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[82] witness on another occasion. His loss to his regiment, to his State, and to the Confederacy can not be easily compensated.

Colonel Ward, with his regiment, had been detached from General Early's command in the early part of the action. I regret that I have not access to the report of General Longstreet, where, no doubt, may also be found due notice of Colonel Christopher Mott, whom I knew personally. In his youth he served in the regiment I commanded during the war with Mexico. He was brave, cheerful, prompt, and equal to every trial to which he was subjected, giving early promise of high soldierly capacity. He afterward held various places of honor and trust in civil life, and there were many in Mississippi who, like myself, deeply lamented his death in the height of his usefulness.

General Huger, commanding at Norfolk, and Captain Lee, commanding the navy-yard, by the authority of the Secretaries of War and Navy, delayed the evacuation of both, as stated by General Randolph, Secretary of War, for about a week after General Johnston sent orders to General Huger to leave immediately. While he was employed in removing the valuable stores and machinery, as we learn from the work of the Comte de Paris, President Lincoln and his Secretary of War arrived at Fortress Monroe, and on May 8th an expedition against Norfolk by the troops under General Wool was contemplated. He writes:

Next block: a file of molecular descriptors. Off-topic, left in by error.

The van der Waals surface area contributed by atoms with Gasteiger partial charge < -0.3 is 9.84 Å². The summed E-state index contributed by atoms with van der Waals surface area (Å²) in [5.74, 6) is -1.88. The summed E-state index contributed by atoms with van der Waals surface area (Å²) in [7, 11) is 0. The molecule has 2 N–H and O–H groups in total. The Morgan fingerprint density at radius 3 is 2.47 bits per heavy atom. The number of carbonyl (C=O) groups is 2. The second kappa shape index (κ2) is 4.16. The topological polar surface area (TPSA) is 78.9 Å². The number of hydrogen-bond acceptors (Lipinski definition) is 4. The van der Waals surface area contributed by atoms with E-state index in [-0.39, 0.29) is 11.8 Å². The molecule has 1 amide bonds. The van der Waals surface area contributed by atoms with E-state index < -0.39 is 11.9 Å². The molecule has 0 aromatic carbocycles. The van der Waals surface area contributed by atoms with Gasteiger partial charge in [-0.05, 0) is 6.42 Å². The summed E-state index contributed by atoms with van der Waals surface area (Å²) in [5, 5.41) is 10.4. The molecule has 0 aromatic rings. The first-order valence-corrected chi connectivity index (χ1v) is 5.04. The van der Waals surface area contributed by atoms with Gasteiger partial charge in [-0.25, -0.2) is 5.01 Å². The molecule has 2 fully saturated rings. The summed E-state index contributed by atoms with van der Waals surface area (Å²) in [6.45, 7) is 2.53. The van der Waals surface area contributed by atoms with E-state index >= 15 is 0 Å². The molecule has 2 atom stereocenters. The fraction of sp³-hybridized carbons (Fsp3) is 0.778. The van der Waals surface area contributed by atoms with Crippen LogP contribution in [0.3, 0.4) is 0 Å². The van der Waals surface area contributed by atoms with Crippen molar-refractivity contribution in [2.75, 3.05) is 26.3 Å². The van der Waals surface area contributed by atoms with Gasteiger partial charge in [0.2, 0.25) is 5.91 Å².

Being apprised by the columns of smoke which rose on the horizon that the propitious moment had arrived, Wool proposed to the President to undertake an expedition against Norfolk. Max Weber's brigade was speedily embarked, and, to protect his descent, Commodore Goldsborough's fleet was ordered to escort it. But the Confederate batteries, not yet having been abandoned, fired a few shots in reply, while the Virginia, which, since the wounding of the brave Buchanan, had been commanded by Commodore Tatnall, showed her formidable shell, and the expedition was countermanded. Two more days were consumed in waiting. Finally, on the morning of the 10th, Weber disembarked east of Sewell's Point. This time the enemy's artillery was silent. There was found an intrenched camp mounting a few guns, but absolutely deserted. General Wool reached the city of Norfolk, which had been given up to its peaceful inhabitants the day previous, and hastened to place a military governor there.1

Reposing on these cheaply won laurels, the expedition returned to Fortress Monroe, leaving Brigadier General Viele, with some troops brought from the north side of the river, to hold the place. The navy yard and workshops had been set on fire before our troops withdrew, so as to leave little to the enemy save the glory of capturing an undefended town. The troops at Fortress Monroe were numerically superior to the command of General Huger, and could have been readily combined,

1 History of the Civil War in America, Comte de Paris, Vol. II, p. 30.

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